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May 24, 2011

Lawyer pleads guilty to child porn charges

An attorney from Rodgers Forge pleaded guilty today to child pornography charges and will be sentenced to 24 to 37 months in federal prison, the Maryland U.S. Attorney's Office has announced.

I had written about Joseph Patrick Redd in April after neighbors wondered why it took so long between the time the feds raided his house in March 2009 to the filing of criminal charges in April of this year. People wondered if authorities had left a potentially dangerous man in a neighborhood.

The answer was that Redd had been charged with downloading images of child pornography on the Internet, and not interacting with children. His case was deemed a low priority, compared to child predators, and it took a while for his computer and other evidence to be analyzed.

Of course, neighbors couldn't help but wonder why the big show of force and then nothing for more than two years. Here's a statment from the U.S. Attorney's Office:

Patrick Joseph Redd, age 32, of Baltimore, Maryland, an attorney, pleaded guilty today to possession of child pornography.

The guilty plea was announced by United States Attorney for the District of Maryland  Rod J. Rosenstein; Special Agent in Charge Richard A. McFeely of the Federal Bureau of Investigation; and Colonel Terrence Sheridan, Superintendent of the Maryland State Police.

Acording to the plea agreement, the FBI searched Redd’s residence in Baltimore and seized his computer.  A subsequent forensic examination of the computer recovered 11 images documenting the sexual abuse of children, including images depicting children younger than 12 years old.  Redd used commonly used search terms to locate and download child pornography from the internet.

As part of his plea agreement, Redd must register as a sex offender in the place where he resides, where he is an employee, and where he is a student, under the Sex Offender Registration and Notification Act (SORNA).

As part of the plea agreement, Redd and the government have agreed that if the Court accepts the plea agreement, Redd will be sentenced to between 24 and 37 months in prison followed by supervised release for life.  U.S. District Judge Richard D. Bennett has scheduled sentencing for September 20, 2011 at 3:00 p.m.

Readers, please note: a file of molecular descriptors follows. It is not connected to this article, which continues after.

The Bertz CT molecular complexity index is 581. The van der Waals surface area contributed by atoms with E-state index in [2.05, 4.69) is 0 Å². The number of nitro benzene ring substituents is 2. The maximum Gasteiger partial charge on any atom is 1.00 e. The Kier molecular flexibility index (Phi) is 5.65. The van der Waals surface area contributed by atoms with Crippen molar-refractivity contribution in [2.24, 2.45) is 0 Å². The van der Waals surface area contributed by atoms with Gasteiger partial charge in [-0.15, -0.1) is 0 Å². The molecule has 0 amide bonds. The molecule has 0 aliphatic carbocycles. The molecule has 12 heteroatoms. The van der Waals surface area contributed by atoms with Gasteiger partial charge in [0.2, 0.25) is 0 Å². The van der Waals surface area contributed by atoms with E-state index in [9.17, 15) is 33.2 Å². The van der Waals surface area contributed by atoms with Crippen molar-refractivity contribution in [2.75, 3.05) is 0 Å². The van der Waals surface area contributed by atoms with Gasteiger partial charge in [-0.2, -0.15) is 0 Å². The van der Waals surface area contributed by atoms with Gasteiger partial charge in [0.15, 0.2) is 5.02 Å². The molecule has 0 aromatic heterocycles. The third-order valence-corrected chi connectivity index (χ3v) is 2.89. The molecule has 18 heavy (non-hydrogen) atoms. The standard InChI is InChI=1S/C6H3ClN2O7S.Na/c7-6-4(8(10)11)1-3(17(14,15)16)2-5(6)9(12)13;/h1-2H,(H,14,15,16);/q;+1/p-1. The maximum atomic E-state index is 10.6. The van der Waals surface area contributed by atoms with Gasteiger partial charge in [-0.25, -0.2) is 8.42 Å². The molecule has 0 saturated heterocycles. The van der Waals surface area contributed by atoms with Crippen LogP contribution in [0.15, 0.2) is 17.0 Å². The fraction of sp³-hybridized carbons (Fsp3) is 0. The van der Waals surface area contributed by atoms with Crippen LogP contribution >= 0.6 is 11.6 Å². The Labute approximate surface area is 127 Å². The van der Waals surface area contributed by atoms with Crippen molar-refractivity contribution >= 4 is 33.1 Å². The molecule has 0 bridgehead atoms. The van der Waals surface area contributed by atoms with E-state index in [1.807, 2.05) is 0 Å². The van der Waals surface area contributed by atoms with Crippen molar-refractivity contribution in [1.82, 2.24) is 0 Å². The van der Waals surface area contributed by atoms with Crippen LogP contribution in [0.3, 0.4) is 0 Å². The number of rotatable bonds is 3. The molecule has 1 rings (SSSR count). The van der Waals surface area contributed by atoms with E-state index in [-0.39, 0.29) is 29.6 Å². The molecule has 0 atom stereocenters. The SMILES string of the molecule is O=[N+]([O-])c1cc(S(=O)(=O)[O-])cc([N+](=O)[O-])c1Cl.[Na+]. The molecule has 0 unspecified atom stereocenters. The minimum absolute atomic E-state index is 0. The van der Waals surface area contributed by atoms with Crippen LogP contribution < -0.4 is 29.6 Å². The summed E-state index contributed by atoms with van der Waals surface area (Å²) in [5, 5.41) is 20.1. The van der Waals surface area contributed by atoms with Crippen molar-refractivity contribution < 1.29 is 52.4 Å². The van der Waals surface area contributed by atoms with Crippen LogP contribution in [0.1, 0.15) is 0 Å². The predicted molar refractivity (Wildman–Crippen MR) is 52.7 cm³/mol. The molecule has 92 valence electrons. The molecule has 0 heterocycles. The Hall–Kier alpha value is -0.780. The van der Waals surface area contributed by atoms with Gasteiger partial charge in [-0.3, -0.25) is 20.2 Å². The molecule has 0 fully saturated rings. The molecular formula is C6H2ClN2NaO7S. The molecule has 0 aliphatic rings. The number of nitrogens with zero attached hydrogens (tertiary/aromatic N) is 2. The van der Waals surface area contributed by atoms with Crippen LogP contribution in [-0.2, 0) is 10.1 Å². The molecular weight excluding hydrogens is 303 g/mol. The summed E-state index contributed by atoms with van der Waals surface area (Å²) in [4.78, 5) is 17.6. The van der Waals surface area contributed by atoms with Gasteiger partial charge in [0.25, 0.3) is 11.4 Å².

This case was brought as part of Project Safe Childhood, a nationwide initiative to combat the growing epidemic of child sexual exploitation and abuse launched in May 2006 by the Department of Justice.  Led by United States Attorneys’ Offices and the Criminal Division's Child Exploitation and Obscenity Section (CEOS), Project Safe Childhood marshals federal, state and local resources to better locate, apprehend and prosecute individuals who exploit children via the internet, as well as to identify and rescue victims. For more information about Project Safe Childhood, please visit Details about Maryland’s program are available at

United States Attorney Rod J. Rosenstein commended the FBI and the Maryland State Police for their work in the investigation.  Mr. Rosenstein thanked Assistant U.S. Attorneys Paul E. Budlow and Bonnie S. Greenberg, who are prosecuting the case.

Posted by Peter Hermann at 11:16 AM | | Comments (0)
Categories: Baltimore County, Courts and the justice system

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About Peter Hermann
Peter Hermann started covering news for The Baltimore Sun in 1990, first in Anne Arundel County and, starting in 1994, reporting on the Baltimore Police Department. In 2001, he was assigned to Jerusalem as the Baltimore Sun's Middle East correspondent. He returned in 2005 as an assistant city editor overseeing crime coverage. In 2008, Peter returned to the beat as a daily reporter and blogger. A recent BBC report featured him in a segment on the harsh realities of covering crime in Baltimore.

Coverage will focus on crime trends, problems in neighborhoods in the city and elsewhere, profiles of victims and police officers and try to offer readers a fresh perspective on one of the most vexing issues facing Baltimore and its future.

Contributing to this blog is Justin Fenton, who joined The Sun in 2005 and has covered the Baltimore City Police Department and the criminal justice system since 2008. His work includes an investigation into Cal Ripken Jr.’s minor league baseball stadium deal with his hometown of Aberdeen, a three-part series chronicling a ruthless con woman, coverage of the killing of five Amish children at a schoolhouse in Nickel Mines, Pa., and a job swap with a British crime reporter to explore differences in crime-fighting. A special report looking into how city police handle rape cases led to sweeping reforms that changed the way sexual assaults are investigated in Baltimore. He was recognized as the best reporter in Baltimore by the City Paper in 2010 and by Baltimore Magazine in 2011.

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